So to recap Lewis Hamilton won the United States Grand Prix, a superb race for the British driver, which he classed as one of his best wins. One which I would class as one of his best drives, a mature, clean race – showcasing that raw racing talent. He was followed closely behind by Vettel who didn’t manage to achieve the World Driver’s championship but instead cemented the Constructor’s for his team – Red Bull. A quiet race for Alonso in third but one that managed to keep him in the title race for Brazil. His teammate finished just behind in 4th even with the penalty he took. Button managed to haul his McLaren into 5th after starting on the harder tyre and pitting on lap 32. Behind him were the Lotus driver’s: Raikkonen and Grosjean. Both looked strong in the race but faded out, finishing 6th and 7th respectively. Then there was Hulkenburg, Maldonado and Senna, followed by Perez in the Sauber who just didn’t have the right car beneath him this weekend, same goes for his teammate Kobayashi who finished 14th. Ricciardo finished 12th in front of Mercedes driver Rosberg – a competitive drive in the Toro Rosso shame about his teammate JEV. Di Resta managed a lowly 15th a disappointing race for the Scottish lad, not helped by a spin at turn 19, flat spotting his tyres and having to pit for new set. He did however finish in front of Michael Schumacher who was left 16th. Now the battle of the backmarkers: The Caterham’s of Petrov and Kovalainen finished 17th and 18th ahead of the Marussua’s of Glock and Pic. Both HRT’s managed to finish, just 21st and 22nd de la Rosa leading Karthikeyan the entire race.
So that sums up the first ever race in Austin, race number 19 of this season. Yet still the championship is undecided, with only 2 drivers left to compete. One will bear the title of the 2012 Formula One world champion in Brazil. Who is it? Only the race can decide.
Round 14 – Singapore. Formula One’s only true night race and one of the sports few street tracks. Drivers have only been racing for five years at this circuit and will be doing so until at least 2017 after making a deal on a new contract. Deemed one of F1’s most glamorous and indeed valuable races, the weekend was set to be a thrilling one!
In qualifying Lewis Hamilton took the fight to Red Bull in a car that appears competitive at most tracks this season. The ferocity of the Bull’s reappeared on a track that suited their car, something which the team desperately needed after a lull in form and a particularly disappointing weekend in Monza. However it was Hamilton that took his 5th pole of the season, 24th in his career. Completing the front row some 0.442s behind was one-time winner Pastor Maldonado with a super quick lap in his FW34. Sebastian Vettel was just behind after failing to improve on his first hot lap during the greatly anticipated Q3 session. Behind the reigning double world champion, Jenson Button posted the 4th fastest time with Fernando Alonso, the driver currently on top of the World Driver’s Championship only managing 5th. Alternatively it was a good day for Force India’s Paul Di Resta as he not only managed to get into Q3 unlike his team mate but also found enough time to put him 6th on the grid. Mark Webber a lowly 7th with the returning Romain Grosjean just behind who once again managed to out qualify his team mate. Both Mercedes drivers made it into Q3 but neither decided to run so Michael Schumacher and Nico Rosberg start 9th and 10th respectively. The rest of the field was as follows: Nico Hulkenburg, Kimi Raikkonen, Felipe Massa, Sergio Perez, Daniel Ricciardo, Jean-Eric Vergne, Bruno Senna, Kamui Kobayashi, Vitaly Petrov, Heikki Kovalainen, Timo Glock, Charles Pic, Narain Karthikeyan and Pedro De La Rosa. Both De La Rosa and Senna had gearbox penalties so start 24th and 22nd respectively.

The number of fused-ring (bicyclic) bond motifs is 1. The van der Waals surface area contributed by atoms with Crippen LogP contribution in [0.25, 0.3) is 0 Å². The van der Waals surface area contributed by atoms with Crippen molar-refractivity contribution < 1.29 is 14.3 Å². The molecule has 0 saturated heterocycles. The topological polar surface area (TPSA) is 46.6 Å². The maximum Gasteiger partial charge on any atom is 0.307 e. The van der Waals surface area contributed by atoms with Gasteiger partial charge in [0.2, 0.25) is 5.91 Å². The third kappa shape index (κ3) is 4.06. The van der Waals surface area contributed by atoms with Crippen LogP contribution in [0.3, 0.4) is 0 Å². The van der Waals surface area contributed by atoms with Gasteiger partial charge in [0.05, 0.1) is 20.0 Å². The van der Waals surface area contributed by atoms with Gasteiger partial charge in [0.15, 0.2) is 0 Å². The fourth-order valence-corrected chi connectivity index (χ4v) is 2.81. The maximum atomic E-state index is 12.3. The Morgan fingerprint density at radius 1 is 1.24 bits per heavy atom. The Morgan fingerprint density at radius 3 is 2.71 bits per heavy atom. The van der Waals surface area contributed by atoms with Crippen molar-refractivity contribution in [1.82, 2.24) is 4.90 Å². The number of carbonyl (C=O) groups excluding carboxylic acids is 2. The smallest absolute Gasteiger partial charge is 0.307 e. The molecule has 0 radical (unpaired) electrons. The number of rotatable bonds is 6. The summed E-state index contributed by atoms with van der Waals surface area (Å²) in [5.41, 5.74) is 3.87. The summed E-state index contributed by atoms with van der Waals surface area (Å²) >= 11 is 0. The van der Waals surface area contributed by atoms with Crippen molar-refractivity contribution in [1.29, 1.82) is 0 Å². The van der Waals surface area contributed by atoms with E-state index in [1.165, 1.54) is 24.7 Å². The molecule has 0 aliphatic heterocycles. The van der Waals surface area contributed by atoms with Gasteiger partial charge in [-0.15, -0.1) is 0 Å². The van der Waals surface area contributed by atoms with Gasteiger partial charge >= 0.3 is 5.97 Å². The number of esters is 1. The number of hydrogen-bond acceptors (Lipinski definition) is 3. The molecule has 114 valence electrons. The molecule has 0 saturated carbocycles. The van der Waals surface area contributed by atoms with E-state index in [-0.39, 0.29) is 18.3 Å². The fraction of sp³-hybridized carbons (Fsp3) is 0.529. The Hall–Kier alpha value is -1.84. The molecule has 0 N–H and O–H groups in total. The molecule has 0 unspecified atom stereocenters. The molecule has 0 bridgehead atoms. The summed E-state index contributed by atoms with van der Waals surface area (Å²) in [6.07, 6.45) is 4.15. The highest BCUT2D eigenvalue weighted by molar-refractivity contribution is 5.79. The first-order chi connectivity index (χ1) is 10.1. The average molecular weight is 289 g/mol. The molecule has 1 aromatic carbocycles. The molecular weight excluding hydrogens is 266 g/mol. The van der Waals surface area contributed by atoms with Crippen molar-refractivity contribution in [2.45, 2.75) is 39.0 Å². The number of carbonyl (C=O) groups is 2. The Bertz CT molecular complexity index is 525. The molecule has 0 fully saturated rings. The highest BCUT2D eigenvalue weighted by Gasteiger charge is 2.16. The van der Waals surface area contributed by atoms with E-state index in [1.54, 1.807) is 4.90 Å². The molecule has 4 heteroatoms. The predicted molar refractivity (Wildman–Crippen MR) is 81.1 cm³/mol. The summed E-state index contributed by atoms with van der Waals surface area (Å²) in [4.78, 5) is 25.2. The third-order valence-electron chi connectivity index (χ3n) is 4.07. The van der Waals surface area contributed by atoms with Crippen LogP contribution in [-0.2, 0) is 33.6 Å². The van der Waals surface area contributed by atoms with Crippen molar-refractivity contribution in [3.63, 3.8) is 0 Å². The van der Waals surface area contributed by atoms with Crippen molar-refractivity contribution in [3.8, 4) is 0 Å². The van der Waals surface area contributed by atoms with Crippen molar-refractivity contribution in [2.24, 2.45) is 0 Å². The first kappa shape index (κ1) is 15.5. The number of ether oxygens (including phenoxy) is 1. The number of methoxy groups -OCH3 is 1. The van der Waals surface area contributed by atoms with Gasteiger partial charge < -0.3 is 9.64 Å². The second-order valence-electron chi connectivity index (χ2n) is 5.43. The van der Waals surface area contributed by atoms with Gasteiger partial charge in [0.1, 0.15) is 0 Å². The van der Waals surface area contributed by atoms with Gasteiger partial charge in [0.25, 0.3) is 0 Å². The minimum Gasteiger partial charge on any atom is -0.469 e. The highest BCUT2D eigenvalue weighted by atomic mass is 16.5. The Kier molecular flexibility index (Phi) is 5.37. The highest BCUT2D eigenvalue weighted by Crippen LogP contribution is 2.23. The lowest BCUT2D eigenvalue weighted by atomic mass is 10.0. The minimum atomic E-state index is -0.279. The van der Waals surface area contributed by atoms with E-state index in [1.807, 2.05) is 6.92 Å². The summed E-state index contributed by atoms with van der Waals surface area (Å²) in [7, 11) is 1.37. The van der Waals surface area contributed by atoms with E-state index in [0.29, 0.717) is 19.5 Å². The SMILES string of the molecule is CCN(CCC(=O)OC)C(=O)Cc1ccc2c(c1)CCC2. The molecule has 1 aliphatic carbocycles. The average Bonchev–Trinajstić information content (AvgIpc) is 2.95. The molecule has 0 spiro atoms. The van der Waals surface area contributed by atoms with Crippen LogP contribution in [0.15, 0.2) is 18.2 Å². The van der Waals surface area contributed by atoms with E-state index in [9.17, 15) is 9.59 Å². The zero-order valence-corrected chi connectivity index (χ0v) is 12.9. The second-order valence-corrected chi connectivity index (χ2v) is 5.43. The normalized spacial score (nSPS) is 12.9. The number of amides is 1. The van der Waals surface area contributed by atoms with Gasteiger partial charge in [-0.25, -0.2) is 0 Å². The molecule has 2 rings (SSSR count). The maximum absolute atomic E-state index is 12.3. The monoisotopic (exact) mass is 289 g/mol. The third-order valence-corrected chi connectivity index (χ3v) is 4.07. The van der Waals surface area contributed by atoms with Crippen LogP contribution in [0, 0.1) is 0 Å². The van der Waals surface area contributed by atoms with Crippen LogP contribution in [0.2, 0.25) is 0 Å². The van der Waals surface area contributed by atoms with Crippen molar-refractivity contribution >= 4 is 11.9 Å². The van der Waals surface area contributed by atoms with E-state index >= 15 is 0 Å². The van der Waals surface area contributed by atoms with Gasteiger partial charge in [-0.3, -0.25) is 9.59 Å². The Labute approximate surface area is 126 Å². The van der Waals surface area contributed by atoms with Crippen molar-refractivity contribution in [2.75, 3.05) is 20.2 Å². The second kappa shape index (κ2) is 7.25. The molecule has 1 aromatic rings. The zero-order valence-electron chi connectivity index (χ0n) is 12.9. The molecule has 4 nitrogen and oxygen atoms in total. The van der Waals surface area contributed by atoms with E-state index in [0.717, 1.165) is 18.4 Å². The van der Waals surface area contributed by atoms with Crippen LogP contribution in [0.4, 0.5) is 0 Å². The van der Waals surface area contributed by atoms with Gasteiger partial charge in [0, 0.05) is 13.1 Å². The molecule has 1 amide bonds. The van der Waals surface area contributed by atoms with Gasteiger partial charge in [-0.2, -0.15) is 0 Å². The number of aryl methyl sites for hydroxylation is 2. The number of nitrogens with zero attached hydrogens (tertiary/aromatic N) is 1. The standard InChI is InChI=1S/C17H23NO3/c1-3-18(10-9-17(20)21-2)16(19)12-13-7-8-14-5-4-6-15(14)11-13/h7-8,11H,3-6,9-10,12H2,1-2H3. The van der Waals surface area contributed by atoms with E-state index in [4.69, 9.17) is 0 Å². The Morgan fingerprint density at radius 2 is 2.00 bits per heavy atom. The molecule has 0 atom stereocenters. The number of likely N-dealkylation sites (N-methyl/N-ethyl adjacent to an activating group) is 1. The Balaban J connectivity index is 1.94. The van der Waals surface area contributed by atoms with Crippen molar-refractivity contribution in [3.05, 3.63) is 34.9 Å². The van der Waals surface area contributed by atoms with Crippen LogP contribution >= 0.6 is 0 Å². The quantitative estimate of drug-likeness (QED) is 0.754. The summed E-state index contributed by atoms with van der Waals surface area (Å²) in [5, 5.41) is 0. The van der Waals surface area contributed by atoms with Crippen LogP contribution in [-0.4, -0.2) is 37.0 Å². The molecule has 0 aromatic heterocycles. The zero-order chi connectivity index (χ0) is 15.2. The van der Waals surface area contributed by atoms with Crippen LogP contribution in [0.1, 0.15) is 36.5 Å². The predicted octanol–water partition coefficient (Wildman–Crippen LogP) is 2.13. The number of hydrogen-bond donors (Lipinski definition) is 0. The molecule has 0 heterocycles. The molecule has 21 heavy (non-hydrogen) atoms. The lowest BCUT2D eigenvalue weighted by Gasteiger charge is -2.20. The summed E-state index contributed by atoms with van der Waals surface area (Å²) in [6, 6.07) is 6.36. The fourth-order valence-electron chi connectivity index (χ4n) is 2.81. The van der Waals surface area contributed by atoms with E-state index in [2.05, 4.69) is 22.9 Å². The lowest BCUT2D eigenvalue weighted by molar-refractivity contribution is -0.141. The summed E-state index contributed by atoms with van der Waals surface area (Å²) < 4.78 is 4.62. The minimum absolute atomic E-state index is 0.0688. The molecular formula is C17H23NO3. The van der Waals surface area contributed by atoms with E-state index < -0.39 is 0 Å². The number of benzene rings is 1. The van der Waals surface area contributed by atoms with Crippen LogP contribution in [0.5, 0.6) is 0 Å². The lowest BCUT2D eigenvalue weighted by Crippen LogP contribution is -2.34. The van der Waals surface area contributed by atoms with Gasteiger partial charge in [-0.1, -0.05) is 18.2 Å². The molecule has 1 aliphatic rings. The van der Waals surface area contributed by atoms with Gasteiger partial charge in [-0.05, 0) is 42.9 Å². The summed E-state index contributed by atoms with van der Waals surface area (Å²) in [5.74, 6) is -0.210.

Now onto the race! It was a nervous wait for most F1 fans with ‘Crashtor’ Maldonado as he’s now infamously known starting on the front row, surrounded by World Drivers Championship contenders. It was also going to be an interesting afternoon in terms of tyres with rear tyre degradation being the main concern and Mercedes bizarrely opting to start on the Super Soft compound as neither driver set a lap in Q3 and so had the option to choose which compound to start on. The only cars starting on soft tyres were: Hulkenburg, Perez, Vergne, Kobayashi, Glock, Pic and De La Rosa.
I was honoured to be a Formula One fan this weekend as myself, everyone on the grid and I’m sure many others paid the respect that Professor Sid Watkins OBE deserved. ‘The Prof’ as he was fondly known was a credit to the sport and the whole F1 community was devastated by his loss on September 12th. It was only right that a minutes silence was held.
With that the race began, no incidents for Maldonado as Hamilton succeeded in keeping him behind but it was Vettel and then Button that benefited as they both gained a place whilst Maldonado dropped back two. It was all change for other drivers too as Grosjean took to the kerb whilst battling with Webber who managed to stay ahead, Rosberg got ahead of Schumacher and Hulkenburg lost a place to Raikkonen in the battle for 11th. It was four abreast into the first corner with the likes of Senna, Ricciardo, Webber and Rosberg all running wide and using the run-off area to which there was a Stewards investigation. Another unfortunate race start for Felipe Massa as he limped back to the pits with a left-rear puncture. Not so lucky for the Caterham drivers either as Kovalainen came into the pits minus a front wing after contact with team mate Petrov.